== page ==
In a wide departure from the notion that Chernobyl's exclusion zone is an inhospitable, desolate tundra, researchers have found animal populations are actually thriving in the region, no longer burdened by humanity's impact.
The area has been uninhabited since the 1986 meltdown of the Chernobyl Nuclear Power Plant, which killed 31 people and forced all residents to evacuate from more than 1,000 square miles. But a new study published Monday in the journal Current Biology found flourishing numbers of large wildlife, including wolves, elk, foxes and wild boar, inside the Belarusian part of the exclusion zone.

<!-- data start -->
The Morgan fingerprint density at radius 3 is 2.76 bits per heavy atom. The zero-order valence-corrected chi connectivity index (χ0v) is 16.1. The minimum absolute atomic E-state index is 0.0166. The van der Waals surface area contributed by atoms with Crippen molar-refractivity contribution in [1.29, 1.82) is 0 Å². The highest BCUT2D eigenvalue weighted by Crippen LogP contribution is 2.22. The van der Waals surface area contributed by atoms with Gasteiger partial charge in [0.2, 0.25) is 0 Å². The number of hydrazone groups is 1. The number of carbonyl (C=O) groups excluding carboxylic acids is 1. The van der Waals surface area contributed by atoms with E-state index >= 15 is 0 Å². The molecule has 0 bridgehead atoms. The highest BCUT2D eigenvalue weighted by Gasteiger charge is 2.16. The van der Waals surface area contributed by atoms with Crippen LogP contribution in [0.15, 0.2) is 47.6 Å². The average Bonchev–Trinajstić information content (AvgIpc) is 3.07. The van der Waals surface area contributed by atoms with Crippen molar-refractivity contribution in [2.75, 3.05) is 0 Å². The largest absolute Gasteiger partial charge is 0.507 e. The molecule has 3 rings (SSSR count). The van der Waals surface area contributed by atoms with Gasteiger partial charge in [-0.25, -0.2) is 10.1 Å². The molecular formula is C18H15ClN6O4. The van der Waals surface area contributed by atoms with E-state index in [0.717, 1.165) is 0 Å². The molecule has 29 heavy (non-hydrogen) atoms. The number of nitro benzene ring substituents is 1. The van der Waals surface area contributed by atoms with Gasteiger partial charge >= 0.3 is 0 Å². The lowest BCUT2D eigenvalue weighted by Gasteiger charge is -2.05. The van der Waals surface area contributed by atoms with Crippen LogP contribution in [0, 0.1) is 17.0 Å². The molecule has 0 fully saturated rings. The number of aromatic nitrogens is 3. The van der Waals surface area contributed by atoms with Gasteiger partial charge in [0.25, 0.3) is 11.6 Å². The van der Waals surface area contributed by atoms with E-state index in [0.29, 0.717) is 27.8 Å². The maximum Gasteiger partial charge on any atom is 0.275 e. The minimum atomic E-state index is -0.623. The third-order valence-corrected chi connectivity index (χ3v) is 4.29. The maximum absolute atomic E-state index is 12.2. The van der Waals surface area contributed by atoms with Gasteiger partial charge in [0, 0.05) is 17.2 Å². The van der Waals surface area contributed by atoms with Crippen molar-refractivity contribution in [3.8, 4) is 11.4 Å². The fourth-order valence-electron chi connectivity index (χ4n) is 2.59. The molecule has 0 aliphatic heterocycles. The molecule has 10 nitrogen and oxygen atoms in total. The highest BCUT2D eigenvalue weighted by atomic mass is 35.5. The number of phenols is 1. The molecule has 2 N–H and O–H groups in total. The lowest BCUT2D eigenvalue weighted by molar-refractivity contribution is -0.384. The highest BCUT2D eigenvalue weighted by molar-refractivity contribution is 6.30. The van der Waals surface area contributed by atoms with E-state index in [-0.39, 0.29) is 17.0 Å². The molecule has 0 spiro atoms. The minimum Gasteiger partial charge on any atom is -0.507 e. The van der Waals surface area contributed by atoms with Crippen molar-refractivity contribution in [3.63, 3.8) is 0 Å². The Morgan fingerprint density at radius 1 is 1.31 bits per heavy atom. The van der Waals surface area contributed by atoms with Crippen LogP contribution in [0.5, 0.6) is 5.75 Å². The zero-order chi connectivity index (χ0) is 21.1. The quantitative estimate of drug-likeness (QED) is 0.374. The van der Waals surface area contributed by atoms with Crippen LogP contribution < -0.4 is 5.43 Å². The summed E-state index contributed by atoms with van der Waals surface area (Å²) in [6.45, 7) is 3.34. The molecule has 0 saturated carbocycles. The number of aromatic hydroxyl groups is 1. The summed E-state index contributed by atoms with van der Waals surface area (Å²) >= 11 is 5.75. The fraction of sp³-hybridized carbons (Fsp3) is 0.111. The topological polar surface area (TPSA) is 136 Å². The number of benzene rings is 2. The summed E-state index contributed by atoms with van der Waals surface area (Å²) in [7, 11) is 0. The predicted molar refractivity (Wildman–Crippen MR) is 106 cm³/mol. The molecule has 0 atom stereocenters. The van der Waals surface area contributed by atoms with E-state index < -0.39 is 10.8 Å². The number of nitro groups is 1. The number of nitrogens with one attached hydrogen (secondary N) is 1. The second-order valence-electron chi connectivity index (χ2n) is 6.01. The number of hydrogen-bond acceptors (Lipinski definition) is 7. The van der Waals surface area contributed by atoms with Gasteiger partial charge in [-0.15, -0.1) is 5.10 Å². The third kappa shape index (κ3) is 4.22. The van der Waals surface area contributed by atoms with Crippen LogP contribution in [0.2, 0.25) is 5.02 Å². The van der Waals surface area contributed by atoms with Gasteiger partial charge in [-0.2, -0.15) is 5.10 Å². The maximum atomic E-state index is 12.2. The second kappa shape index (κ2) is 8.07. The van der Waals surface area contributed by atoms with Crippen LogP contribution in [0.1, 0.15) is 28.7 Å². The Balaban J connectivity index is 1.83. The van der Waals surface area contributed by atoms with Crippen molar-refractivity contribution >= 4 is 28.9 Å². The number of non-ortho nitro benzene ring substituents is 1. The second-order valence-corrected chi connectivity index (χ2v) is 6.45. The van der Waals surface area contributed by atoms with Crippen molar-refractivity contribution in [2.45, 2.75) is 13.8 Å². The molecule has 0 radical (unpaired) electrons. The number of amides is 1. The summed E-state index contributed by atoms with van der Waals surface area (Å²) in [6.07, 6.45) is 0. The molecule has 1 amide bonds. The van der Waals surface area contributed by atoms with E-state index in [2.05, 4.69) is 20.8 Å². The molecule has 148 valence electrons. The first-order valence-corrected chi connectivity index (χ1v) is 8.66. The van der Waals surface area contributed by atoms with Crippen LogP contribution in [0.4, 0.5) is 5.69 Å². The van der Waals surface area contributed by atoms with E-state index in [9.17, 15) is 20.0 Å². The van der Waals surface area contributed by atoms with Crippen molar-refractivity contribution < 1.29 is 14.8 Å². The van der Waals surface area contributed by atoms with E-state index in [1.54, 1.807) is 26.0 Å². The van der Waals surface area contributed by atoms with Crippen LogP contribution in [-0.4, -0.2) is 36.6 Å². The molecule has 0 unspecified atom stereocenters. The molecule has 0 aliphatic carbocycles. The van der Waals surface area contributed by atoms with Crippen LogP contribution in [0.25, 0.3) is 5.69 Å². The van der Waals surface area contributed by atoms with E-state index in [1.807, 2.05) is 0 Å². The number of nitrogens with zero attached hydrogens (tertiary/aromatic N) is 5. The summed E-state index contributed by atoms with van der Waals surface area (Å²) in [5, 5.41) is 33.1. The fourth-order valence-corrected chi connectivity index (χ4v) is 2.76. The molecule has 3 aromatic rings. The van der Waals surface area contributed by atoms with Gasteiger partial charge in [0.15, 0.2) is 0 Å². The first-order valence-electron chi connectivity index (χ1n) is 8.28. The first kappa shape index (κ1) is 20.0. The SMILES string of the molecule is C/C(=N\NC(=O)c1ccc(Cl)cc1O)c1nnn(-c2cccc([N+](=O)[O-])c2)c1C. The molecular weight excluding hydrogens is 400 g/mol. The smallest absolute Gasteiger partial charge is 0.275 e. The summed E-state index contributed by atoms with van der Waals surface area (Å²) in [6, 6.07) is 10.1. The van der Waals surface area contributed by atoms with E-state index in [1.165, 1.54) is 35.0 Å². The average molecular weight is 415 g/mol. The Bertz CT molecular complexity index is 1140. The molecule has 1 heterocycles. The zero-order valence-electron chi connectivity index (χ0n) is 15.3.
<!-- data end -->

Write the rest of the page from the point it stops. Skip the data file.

"Within the exclusion zone there's evidence of wildlife everywhere," said James Beasley, a researcher at the Savannah River Ecology Laboratory and co-author of the study.
The findings come with some striking statistics. [...]
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